Birthday season is over, but the CAKE was divine

Aug. 22 ended birthday season around here, when Emma turned 17.

ABC’s Wife Swap, filmed in 2007, when you agree to do the show, waltzes in and figures out what they can string you up for. (I knew they would. I considered it a game.) For me, it was the green smoothies, and the fact that I tell my kids, “The bus leaves at 7:22,” and then I leave them to walk to school, if they’re not ready.

None of that bothered me. What I didn’t see coming was that they would make a federal case about the two times I rented out a skating rink, or the municipal pool, for back-to-back parties for my kids. Each had their own party, their own cake, their own friends and presents. It wasn’t cheap to rent out the pool, and my kids decided that was what they wanted.

We did it just twice, the last time 6 years ago. The kids had a ball at their party.

Wife Swap made out that I am “obsessed with efficiency” and “won’t let them have their own party.” They purposefully failed to mention that all four of my kids are born within 3 weeks of each other. They made it seem as if my four children born at different times of the year are forced against their will to have a joint party because I don’t care about them.

I recently brought Patty out from Creative Health Institute. She works for us fulltime now, and we love her!  She became a long-term volunteer there for 18 months. I will tell you Patty’s story later, on a video, with her making Choca-Maca-Laca that I learned at CHI last year from Madeline Wilson.

The recipe is named that for the superfood ingredients Maca and Lacuma. But I LOVE this yummy recipe, and Patty lost tons of weight eating the Ann Wigmore diet plus two whole quarts, daily, of Choca-Maca-Laca! Wow. I guess “a calorie is not a calorie is not a calorie,” because that’s a lot of calories. Remember Colin Campbell discovered in the Oxford-Cornell China Project that those eating a plant-based diet stay lean eating 200 calories a day MORE than animal-flesh eaters, who were not lean, ate!)

I also posted Patty’s raw peach cobbler on the blog a year ago.

Patty is a Level III raw chef, and she made this delicious cheesecake, with the ingredients in my kitchen, for Emma’s 17th birthday on the 22nd. All the kids loved it. She blends tangerines and peaches from my tree, into Rejuvelac, and tells the kids it’s Powerade. Even though she’s not a mother, she has the instincts: she tells them it gives them energy for school and sports. (It’s true, of Rejuvelac.) She puts a half gallon of it in the fridge, like at CHI, with a masking-tape label saying “Don’t drink this after 6 pm!” That’s because it’ll keep you awake.

The photo is of Patty with Cade (19), Emma (17), Libby (15) and Tennyson (12).

Sunday I’ll post the recipe!

Announcing three winners: GreenSmoothieGirl Makeover [part 1 of 4]

As I mentioned, I got LOTS of video applications. If you wanted to be in our pilot project, and you weren’t selected, please know that if the show takes off and we do more, I will want to work with you then!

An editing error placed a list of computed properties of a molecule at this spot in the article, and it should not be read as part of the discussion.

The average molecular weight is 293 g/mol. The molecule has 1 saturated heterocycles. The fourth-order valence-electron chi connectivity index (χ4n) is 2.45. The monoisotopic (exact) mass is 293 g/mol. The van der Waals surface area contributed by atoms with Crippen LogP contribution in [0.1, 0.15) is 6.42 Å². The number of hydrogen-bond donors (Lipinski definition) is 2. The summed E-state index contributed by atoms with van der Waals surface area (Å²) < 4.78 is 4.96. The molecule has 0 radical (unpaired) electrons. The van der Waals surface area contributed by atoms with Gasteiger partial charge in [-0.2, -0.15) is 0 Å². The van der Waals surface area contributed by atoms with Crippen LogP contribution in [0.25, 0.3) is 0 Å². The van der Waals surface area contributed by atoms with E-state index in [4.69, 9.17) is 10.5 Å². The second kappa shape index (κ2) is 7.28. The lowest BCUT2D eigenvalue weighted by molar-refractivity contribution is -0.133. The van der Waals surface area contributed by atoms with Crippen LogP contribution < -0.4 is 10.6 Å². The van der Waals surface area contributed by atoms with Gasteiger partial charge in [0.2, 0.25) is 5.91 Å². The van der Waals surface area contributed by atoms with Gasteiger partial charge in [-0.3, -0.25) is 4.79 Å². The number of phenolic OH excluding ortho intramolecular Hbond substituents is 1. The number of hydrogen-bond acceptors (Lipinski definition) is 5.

One major factor was to choose folks who are VERY NEW to eating right. I was looking for people eating the Standard American Diet who desperately need some training, so we could watch their transformation from ground zero.

For the next three days, I’m announcing the 3 winners, and telling you why I fell in love with them and want to work with them first. I’ll be posting their demo videos.

We’ll create the reality show out of interviews and my consultations with these amazing families. You may not be aware that my family and I were on ABC/Disney’s show Wife Swap several years ago. (The green-smoothie, anti-junk-food lifestyle was, of course, central to the show. They matched us with a family who ate nothing but junk, in Albuquerque.)

Much of the show was manufactured, and I had an interesting experience working with cameras, producers, and directors in a high-pressure situation, a constant presence in my life. To a certain extent, creative license is required in making a show. But my show will be as real as possible because my point isn’t to create entertainment. It’s to give you a peek inside a real-life transformation, so you have inspiration for your own journey.

Will we ever do a “second take?” I’m sure that’ll occasionally be necessary. However, we aren’t going to put words in a family member’s mouth. We aren’t going to manufacture successes. We aren’t going to sugar-coat challenges.

You will be moved and inspired by their real stories–there is a lot of suffering here, but a lot of potential and enthusiasm, too.

Come with us on this exciting journey–make sure you’re subscribed to GreenSmoothieGirl channel on YouTube, so you know when we release each new segment!

The next three days, I’ll introduce you to our three families. We’ll post their demo footage, so you can see what I saw, before I summoned them to meet with BlendTec and me as finalists.

How GreenSmoothieGirl.com was born–it’s a crazy story!

Welcome to GreenSmoothieGirl.com!

I put this site up in August, 2007 when I went on a reality show and ABC/Disney told me I’d better prepare for an onslaught of publicity and requests for information.